Celebrities and swimming pools, a classic. One of the best pictures in the book published by Hatje Cantz is by Terry O’Neill: it was taken in 1977, portrays Faye Dunaway and is part of a series. We’ll come back to it later, first let’s look at O’Neill: a British jazz drummer, he dreamed of working as an air steward on flights between London and New York, which would have left him more free time to become a famous musician; he applied, but there were no openings and so he fell back on the job of a photographer at Heathrow airport—as he himself recounts. It turned out to be the right move. In the sixties and seventies he photographed them all: the Rolling Stones, the Beatles, Brigitte Bardot, Audrey Hepburn, Marianne Faithfull, Liz Taylor, David Bowie, Elton John, his friend Frank Sinatra. And Faye Dunaway. She is the protagonist of a memorable group of photos taken on March 29, 1977, the day after she won the Oscar—the one for Best Actress in Network. O’Neill was not looking for the usual portrait with the statuette, he wanted to capture the moment in which its winner realized that her career had reached a turning point; the moment after which everything would be multiplied: money, fame, prestige, offers of roles. O’Neill put his idea to Faye Dunaway, she agreed and at 6 in the morning of that March day she got up to have herself immortalized on the set of the Beverly Hills Hotel, with the swimming pool behind her, newspapers on the ground and the signs of a sleepless night on her face. Languid, absorbed, beautiful. In one of the shots she is smiling, and it is the smile of a woman who loves the person she is looking at. Terry and Faye would marry in 1983.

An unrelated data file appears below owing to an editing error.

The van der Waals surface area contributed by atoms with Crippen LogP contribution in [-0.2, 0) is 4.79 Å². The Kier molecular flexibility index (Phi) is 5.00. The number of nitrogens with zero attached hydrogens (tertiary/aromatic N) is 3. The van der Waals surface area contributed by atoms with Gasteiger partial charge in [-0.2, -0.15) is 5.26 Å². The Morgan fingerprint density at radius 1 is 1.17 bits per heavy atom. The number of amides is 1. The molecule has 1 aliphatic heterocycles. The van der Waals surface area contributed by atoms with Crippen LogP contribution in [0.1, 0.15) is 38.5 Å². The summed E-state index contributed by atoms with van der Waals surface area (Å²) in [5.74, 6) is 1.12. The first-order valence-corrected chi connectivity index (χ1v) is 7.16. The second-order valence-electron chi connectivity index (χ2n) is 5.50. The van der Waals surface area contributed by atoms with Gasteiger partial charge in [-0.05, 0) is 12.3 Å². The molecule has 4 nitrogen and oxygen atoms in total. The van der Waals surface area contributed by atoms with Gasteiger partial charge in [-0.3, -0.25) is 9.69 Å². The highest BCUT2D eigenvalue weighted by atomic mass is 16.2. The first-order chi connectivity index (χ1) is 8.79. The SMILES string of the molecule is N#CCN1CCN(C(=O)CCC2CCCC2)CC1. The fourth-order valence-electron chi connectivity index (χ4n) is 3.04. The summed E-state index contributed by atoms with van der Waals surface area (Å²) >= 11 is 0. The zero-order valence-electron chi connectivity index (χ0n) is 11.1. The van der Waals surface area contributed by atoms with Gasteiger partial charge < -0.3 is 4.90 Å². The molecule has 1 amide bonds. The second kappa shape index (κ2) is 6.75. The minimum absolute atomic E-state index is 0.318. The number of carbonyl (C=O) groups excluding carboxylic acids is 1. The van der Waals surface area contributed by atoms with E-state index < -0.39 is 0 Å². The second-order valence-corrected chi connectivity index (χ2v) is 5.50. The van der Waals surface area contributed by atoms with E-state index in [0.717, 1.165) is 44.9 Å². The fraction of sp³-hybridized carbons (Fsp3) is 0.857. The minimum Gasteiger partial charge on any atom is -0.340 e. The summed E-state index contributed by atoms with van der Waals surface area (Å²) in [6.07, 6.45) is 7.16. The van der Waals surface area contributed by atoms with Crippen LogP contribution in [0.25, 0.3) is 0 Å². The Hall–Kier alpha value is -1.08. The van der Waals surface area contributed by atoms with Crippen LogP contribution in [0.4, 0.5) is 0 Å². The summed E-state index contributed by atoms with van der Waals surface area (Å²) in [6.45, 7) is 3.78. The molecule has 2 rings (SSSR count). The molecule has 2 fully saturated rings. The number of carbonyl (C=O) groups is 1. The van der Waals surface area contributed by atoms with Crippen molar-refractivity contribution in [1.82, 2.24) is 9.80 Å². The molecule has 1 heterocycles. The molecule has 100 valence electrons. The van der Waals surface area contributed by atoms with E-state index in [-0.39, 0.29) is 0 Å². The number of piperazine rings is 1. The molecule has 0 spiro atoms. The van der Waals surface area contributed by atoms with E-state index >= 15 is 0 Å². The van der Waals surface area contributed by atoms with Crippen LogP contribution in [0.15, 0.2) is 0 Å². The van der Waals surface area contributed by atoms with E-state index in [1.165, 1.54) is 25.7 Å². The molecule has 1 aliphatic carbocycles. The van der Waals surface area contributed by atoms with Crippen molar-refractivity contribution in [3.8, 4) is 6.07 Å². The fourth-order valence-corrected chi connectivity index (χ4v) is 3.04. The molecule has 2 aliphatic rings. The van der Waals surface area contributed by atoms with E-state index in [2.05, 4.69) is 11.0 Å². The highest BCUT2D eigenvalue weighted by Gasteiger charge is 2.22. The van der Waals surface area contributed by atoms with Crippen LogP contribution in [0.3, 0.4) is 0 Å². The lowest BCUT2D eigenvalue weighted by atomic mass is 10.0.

Pools are for swimming, and diving. This is something that Esther Williams knew all too well. First a champion swimmer and then a Hollywood actress, she broke her neck and risked being paralyzed for life because of the costume—a very heavy crown—in which she took a dive in Million Dollar Mermaid (1952), a biopic about the aforementioned Annette Kellerman, an Australian swimmer famous all over the world both for her talents in the water and because she was the first to wear a one-piece bathing suit, stirring a great scandal. In a photo in The Swimming Pool in Photography we see Esther smiling into the camera, suspended above a pool in which, arranged in a radial pattern, some thirty men and women are waiting for her. Even horses dive, or almost. Francis Hodgson speaks8 of the attractions of Atlantic City, where horses were thrown into the swimming pool, as in the photo taken by Barbara Laing in 1991, in which a mule drops from an 18-foot-high diving platform into a pool at the World’s Only High-Diving Mules Show in Albuquerque, New Mexico. Today the society for the prevention of cruelty to animals would have something to say. Diving in photography crosses political barriers. There is the Soviet artist Alexander Rodchenko’s Dive (1934), and there is the work of Leni Riefenstahl, a controversial filmmaker and photographer who was an excellent swimmer in addition to being close to the Nazi regime. Then there are the athletes: the British champion Betty Slade, Johnny Weissmuller, in a picture taken at Brighton Beach in New York, where he broke the hundred meter record with a time of 1.17 seconds, and Blandine Fagedet, winner of the female diving contest at the Georges-Vallerey swimming pool in Paris. But the most ambitious project was Aaron Siskind’s: his Pleasures and Terrors of Levitation, made between the fifties and sixties, is one of the most important photographic studies of the practice of diving.